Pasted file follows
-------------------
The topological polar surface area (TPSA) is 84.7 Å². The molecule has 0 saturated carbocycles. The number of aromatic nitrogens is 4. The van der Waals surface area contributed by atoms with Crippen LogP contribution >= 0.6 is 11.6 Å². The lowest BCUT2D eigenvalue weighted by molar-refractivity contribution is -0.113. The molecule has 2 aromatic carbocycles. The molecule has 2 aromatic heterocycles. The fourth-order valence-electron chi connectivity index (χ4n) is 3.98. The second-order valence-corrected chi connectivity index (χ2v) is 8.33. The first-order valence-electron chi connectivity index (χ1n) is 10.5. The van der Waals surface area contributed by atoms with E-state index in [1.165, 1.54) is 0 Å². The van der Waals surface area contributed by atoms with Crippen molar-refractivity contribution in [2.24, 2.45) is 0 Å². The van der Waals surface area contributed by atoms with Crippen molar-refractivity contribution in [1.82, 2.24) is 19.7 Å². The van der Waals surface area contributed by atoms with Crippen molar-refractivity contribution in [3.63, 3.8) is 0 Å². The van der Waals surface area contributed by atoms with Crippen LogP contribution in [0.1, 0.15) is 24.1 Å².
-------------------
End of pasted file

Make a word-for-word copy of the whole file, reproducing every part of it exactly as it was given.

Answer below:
The topological polar surface area (TPSA) is 84.7 Å². The molecule has 0 saturated carbocycles. The number of aromatic nitrogens is 4. The van der Waals surface area contributed by atoms with Crippen LogP contribution >= 0.6 is 11.6 Å². The lowest BCUT2D eigenvalue weighted by molar-refractivity contribution is -0.113. The molecule has 2 aromatic carbocycles. The molecule has 2 aromatic heterocycles. The fourth-order valence-electron chi connectivity index (χ4n) is 3.98. The second-order valence-corrected chi connectivity index (χ2v) is 8.33. The first-order valence-electron chi connectivity index (χ1n) is 10.5. The van der Waals surface area contributed by atoms with E-state index in [1.165, 1.54) is 0 Å². The van der Waals surface area contributed by atoms with Crippen molar-refractivity contribution in [2.24, 2.45) is 0 Å². The van der Waals surface area contributed by atoms with Crippen molar-refractivity contribution in [1.82, 2.24) is 19.7 Å². The van der Waals surface area contributed by atoms with Crippen molar-refractivity contribution in [3.63, 3.8) is 0 Å². The van der Waals surface area contributed by atoms with Crippen LogP contribution in [0.1, 0.15) is 24.1 Å².